According to another aspect of the present invention a method of manufacturing a refrigerator is provided. The method includes providing a prepainted door pan having a prepainted front surface, four sidewall members extending rearwardly from the front surface to form four corners, and an inwardly extending flange from each of the four side wall members, clinching a plurality of corner brackets to inwardly extending flanges of the prepainted door pan without welding to form a door pan assembly, and assembling the refrigerator using the door pan assembly.

BRIEF DESCRIPTION OF THE DRAWINGS

FIG. 1 is a perspective view of one embodiment of a refrigerator of the present invention.

FIG. 2 is a perspective view of one embodiment of a door pan.

FIG. 3 illustrates an exploded view of a door pan assembly.

FIG. 4 illustrates a door pan assembly after the step of clinching.

FIG. 5 is a perspective view of a set of corner brackets.

FIG. 6 is a perspective view of one embodiment of a bracket.

FIG. 7 is a top view of one embodiment of a bracket.

FIG. 8 is a front view of one embodiment of a bracket.

FIG. 9 is a side view of one embodiment of a bracket.

FIG. 10 is a partial view of one embodiment of a door pan assembly showing the corner clinched to the flange of the door pan.

DETAILED DESCRIPTION OF THE PREFERRED EMBODIMENT

FIG. 1 illustrates one embodiment of a refrigerator of the present invention. It should be understood that what is shown is merely representative as numerous variations in the style and configuration of the refrigerator are contemplated. For example, the refrigerator may be a top mount configuration where a freezer is on top of or above the fresh food compartment, a bottom mount configuration where a freezer is mounted below the fresh food compartment, a side-by-side configuration where a freezer compartment and fresh food compartment are mounted side-by-side, a French door configuration, or other type of configuration. The refrigerator 10 has a cabinet 12. A freezer compartment door 14 provides access to a freezer compartment while a fresh food compartment door 16 provides access to a fresh food compartment.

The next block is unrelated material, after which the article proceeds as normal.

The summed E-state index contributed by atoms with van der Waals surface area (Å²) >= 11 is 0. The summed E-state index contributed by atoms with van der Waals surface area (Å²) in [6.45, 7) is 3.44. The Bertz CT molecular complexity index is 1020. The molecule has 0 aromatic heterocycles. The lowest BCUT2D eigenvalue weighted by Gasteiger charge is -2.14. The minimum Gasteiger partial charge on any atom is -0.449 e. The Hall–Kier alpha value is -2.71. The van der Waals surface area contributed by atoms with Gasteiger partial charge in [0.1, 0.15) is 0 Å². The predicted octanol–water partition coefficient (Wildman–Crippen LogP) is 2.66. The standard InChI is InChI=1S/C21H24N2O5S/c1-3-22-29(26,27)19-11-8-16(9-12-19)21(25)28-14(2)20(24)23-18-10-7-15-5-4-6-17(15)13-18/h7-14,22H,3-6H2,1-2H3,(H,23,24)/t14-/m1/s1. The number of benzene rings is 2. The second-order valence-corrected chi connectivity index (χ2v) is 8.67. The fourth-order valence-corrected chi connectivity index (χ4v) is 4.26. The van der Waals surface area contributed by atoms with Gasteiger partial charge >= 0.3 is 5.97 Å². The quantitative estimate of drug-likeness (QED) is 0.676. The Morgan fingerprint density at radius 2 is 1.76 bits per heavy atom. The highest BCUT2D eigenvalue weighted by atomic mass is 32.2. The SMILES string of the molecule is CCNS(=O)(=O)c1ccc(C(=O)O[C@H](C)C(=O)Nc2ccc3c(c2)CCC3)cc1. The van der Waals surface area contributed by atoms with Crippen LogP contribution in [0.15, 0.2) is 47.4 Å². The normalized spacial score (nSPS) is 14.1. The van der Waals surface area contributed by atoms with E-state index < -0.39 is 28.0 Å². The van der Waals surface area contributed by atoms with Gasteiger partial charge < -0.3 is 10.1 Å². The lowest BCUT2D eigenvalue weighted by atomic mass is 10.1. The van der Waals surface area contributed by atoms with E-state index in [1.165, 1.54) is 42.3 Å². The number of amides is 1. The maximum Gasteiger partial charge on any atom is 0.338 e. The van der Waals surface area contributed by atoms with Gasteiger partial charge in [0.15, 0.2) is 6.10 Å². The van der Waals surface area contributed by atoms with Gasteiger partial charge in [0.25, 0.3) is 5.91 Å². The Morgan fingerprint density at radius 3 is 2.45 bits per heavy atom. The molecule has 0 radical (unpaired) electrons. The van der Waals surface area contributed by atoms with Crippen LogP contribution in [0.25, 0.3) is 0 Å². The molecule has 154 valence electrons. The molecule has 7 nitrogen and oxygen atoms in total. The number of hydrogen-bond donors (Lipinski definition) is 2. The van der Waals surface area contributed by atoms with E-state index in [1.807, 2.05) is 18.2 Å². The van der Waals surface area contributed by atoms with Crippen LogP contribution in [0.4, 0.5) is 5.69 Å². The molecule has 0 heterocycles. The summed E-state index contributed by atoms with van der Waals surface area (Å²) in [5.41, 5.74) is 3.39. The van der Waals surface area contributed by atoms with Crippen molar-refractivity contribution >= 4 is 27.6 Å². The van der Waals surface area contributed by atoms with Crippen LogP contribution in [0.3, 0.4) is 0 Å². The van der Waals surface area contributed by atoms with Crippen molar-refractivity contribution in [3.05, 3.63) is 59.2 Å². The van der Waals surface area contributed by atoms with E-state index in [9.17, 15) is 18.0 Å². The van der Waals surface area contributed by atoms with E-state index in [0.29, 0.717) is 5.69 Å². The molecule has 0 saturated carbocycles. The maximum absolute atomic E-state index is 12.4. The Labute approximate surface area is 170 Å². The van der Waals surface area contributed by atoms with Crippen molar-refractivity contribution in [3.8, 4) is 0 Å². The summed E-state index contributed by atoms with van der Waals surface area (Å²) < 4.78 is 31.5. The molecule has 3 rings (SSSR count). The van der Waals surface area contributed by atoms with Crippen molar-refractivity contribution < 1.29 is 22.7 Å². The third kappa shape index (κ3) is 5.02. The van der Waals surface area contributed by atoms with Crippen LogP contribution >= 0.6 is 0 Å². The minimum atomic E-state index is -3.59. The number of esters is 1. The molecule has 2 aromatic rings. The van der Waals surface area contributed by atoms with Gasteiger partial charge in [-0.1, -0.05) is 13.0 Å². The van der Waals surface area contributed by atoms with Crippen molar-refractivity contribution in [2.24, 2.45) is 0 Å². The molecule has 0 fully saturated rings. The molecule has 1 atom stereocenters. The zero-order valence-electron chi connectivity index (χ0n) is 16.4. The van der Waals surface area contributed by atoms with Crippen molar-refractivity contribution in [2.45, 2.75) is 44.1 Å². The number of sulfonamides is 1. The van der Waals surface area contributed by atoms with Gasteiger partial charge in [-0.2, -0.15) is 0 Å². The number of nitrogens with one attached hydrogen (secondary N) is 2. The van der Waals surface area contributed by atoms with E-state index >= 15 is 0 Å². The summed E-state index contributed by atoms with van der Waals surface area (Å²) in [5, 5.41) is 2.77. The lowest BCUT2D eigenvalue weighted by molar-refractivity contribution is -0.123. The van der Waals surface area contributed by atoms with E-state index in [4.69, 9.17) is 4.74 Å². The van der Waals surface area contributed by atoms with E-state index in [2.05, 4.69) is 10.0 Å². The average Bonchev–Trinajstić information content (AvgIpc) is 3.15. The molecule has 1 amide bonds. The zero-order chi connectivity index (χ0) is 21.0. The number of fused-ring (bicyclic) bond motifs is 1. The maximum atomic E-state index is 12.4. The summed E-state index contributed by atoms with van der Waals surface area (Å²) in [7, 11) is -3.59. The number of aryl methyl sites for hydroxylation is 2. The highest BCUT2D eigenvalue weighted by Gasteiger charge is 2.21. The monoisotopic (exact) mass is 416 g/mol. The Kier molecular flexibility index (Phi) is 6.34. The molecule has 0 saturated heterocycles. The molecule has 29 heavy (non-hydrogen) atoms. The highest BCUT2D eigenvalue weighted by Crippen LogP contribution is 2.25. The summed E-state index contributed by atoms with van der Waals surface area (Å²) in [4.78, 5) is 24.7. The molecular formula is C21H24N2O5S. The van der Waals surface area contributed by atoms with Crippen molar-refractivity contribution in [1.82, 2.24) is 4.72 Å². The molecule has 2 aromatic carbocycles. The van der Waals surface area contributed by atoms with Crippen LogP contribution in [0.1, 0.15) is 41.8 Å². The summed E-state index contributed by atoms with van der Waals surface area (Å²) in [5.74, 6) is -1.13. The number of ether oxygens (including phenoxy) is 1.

FIG. 2 illustrates one embodiment of a door pan 30. The door pan 30 has a panel 32 which may be made of stainless steel. The panel 32 is framed by sides 50, 52, 54, 56 to form corners 34, 36, 38, 40. There are flanges on each side, with flange 60 shown along the top side 54, flange 62 along bottom side 56, flange 64 along side 52, and flange 66 along side 50. Brackets 42, 44, 46, 48 are shown. The design of the door pan 30 allows for corner bracket insertion. The corner brackets are inserted into the corners and provide for additional support so that welding is not needed. The corner brackets 42, 44, 46, 48 are clinched to the door pan 30. Clinching is a mechanical joining method and may use buttons formed on the die side of metal and a recess formed on the punch side of the metal. The clinching of the corner brackets 42, 44, 46, 48 may be performed through TOG-L-LOC operation. TOG-L-LOC technology is available from the BTM Corporation. Information regarding the TOG-L-LOC technology is also provided in U.S. Pat. Nos. 4,574,453; 4,574,473; 5,339,509; all of which are hereby incorporated by reference in their entireties. Clinching may also be performed through use of equipment and technologies from other sources including, but not limited to, Tox Pressotechnik LLC and Techline Engineering Co.

The clinching of the door pan 30 to the brackets 42, 44, 46, 48 provides a strength substantially equal to that of a door pan with a welded corner. Because welding is not required, the door may be made of pre-paint material. The doors may be made of a pre-painted steel. One example of a pre-painted steel is silver metallic. Another example of a material which can be used is vinyl coated metal (VCM). The invention also contemplates that the door may be a stainless steel door with a clear coat. It is of note that a vinyl coated metal and a clear coated metal can not be welded.

FIG. 3 illustrates an exploded view of a door which includes a door pan assembly 30 and a door assembly 22. FIG. 4 illustrates an assembled door 18 which includes the door pan assembly 30.

FIG. 5 is a perspective view of the corner brackets 42, 44, 46, and 48. Each of the corner brackets 42, 44, 46, 48 is clinched to the door pan. Each of the corner brackets 42, 44, 46, 48 shown is L-shaped and provides an opening for the clinching operation. The present invention contemplates that the shape and physical configuration of each of the corner brackets may vary as the door design varies. A single door may even have four brackets which are all unique relative to one another. Where a refrigerator manufacturing line is retrofitted to replace welding of the corners of the door pan with clinching of corner brackets, there may be a greater need for different styles of brackets.